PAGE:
Let the Lower Lights Be Burning
Born in 1838, Philip P. Bliss faithfully served God from the time of his conversion at age 12 until he was called from this life in December of 1876. Bliss filled many roles in his years, working at sawmills and logging camps as a youth, then later serving as teacher, composer, lyricist, husband, and father. Bliss’ words and music continue to echo throughout the United States of America and the world, despite the lengthy years which have transpired since his pen last touched paper. Though he died at the age of 38, he accomplished much for Christ, laying up great eternal treasure on high. May we not be lulled into complacency by the bloom of youth or the illusion of unpromised years stretching before us. Let us follow Bliss’ example of fervent faithfulness while life is yet preserved in us.
“Let the Lower Lights be Burning” is an oft sung and much-loved hymn for which Bliss wrote both the music and the lyrics. Many a heart has been stirred to greater evangelistic service upon meditating and reflecting on these lines. From the historical account found in Psalms and Hymns and Spiritual songs, we read:
First appearing in The Charm, the earliest of Bliss’ collections, in 1871, the message of these lines was inspired by an illustration used by Dwight L. Moody in his evangelistic campaigns. As the musician for the campaign, Bliss authored and composed the song.
On a dark, stormy night, when the waves rolled like mountains and not a star was to be seen, a boat, rocking and plunging, neared the Cleveland harbor.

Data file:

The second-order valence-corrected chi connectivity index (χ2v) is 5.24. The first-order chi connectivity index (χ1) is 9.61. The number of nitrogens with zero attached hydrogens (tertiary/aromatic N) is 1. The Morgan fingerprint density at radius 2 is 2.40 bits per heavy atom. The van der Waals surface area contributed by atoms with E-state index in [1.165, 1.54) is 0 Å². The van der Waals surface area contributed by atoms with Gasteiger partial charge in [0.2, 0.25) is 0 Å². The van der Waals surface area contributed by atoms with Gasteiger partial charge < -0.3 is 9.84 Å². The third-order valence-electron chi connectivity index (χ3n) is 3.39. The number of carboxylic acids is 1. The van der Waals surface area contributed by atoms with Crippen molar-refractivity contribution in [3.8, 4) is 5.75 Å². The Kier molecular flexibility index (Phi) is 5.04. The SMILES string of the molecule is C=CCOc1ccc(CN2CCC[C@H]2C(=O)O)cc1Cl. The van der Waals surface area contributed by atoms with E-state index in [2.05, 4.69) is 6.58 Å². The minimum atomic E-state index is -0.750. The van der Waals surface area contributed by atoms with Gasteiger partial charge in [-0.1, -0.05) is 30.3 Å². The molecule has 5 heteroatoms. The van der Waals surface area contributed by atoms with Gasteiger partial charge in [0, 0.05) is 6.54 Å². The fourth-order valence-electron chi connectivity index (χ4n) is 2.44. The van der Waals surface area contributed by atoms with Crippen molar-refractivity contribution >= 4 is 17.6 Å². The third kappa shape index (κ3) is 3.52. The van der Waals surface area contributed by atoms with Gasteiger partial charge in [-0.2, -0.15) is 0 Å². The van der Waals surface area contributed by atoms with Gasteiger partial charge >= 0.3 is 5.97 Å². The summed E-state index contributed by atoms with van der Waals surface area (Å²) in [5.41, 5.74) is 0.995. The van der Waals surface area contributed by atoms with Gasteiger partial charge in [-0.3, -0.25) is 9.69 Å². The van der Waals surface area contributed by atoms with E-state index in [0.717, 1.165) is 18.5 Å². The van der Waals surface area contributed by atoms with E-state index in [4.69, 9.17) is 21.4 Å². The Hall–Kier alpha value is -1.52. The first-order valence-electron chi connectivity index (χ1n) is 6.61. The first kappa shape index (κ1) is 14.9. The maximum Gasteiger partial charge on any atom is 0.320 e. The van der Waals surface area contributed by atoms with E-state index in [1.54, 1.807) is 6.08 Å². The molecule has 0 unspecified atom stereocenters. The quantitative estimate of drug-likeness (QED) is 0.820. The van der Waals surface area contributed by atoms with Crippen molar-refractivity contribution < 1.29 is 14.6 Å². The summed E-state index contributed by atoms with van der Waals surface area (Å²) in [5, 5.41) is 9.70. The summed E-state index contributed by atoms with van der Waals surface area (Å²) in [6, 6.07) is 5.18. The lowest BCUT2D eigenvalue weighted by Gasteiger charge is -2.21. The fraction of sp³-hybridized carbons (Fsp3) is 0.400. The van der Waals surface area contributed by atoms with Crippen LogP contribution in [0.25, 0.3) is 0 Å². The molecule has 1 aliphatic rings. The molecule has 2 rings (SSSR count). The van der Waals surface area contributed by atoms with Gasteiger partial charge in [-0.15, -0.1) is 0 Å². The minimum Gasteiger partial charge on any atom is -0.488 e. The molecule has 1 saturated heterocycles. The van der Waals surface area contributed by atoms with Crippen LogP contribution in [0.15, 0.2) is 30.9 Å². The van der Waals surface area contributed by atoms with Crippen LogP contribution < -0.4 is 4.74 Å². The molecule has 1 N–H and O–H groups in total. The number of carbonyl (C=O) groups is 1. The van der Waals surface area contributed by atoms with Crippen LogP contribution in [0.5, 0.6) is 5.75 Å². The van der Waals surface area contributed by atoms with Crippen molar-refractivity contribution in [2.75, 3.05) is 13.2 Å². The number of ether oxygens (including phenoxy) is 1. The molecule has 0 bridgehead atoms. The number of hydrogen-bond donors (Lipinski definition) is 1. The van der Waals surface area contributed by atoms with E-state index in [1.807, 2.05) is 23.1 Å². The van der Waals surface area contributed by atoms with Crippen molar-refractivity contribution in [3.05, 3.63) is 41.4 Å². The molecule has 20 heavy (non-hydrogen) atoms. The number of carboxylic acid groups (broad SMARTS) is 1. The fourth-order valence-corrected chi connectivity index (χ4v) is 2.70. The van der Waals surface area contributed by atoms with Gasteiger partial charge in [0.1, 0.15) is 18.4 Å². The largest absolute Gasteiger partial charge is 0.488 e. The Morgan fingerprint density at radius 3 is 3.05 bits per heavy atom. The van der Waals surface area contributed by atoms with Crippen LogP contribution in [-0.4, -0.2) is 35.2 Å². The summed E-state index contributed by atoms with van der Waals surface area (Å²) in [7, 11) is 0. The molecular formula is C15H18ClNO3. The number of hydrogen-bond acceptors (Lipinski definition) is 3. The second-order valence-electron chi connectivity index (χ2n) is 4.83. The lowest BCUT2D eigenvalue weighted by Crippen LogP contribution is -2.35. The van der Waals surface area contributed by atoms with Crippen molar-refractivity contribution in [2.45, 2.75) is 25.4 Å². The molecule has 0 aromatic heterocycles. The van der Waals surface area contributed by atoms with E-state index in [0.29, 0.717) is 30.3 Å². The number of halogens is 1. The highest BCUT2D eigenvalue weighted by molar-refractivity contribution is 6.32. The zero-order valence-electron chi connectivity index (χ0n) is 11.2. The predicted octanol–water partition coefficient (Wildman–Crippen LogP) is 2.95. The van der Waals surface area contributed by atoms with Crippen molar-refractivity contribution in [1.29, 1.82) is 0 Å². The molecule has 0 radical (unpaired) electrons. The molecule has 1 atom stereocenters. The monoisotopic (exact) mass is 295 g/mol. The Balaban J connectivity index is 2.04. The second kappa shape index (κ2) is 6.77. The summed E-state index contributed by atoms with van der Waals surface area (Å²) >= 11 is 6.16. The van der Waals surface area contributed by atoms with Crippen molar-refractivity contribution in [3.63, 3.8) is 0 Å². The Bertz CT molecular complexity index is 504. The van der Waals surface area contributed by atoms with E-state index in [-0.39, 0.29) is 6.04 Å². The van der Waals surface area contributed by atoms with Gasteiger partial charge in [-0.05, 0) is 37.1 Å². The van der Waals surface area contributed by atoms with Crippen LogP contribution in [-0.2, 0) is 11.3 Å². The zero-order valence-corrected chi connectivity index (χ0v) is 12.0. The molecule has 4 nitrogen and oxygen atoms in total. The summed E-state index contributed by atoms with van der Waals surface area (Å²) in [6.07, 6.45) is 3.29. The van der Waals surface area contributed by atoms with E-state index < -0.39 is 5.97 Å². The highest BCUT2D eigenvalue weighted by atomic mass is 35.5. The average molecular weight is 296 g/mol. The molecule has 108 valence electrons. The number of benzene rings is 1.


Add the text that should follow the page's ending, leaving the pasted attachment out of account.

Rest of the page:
“Are you sure this is Cleveland?” asked the Captain, seeing only light from the lighthouse.
“Quite sure, sir,” replied the pilot.
“Where are the lower lights?”
“Gone out, sir!”
“Can you make the harbor?”
“We must, or perish, sir.”
With a strong hand and a brave heart, the old pilot turned the wheel, But alas, in the darkness he missed the channel, and, with a crash upon the rocks, the boat was slivered and many a life lost in a watery grave.
“Brethren,” concluded Mr. Moody,
“the Master will take care of the great lighthouse. Let us keep the lower lights burning.”
"Brightly beams our Father’s mercy
From his lighthouse evermore;
But to us he gives the keeping
Of the lights along the shore.
Send a gleam across the wave;
Some poor fainting, struggling seaman
You may rescue, you may save.
Loud the angry billows roar;
Eager eyes are watching, longing
For the lights along the shore.
Trim your feeble lamp, my brother,
Some poor sailor, tempest-tost,
Trying now to make the harbour
In the darkness, may be lost."
Philip P. Bliss
“Melody Publications is an organization focused on reawakening the melody of truth in the hearts and minds of believers at home and abroad. Our prayer is that our work would aid churches and families as they sing “Psalms and Hymns and Spiritual Songs” in praise and in worship to our God.”"Let the Lower Lights Be Burning" from Acapeldridge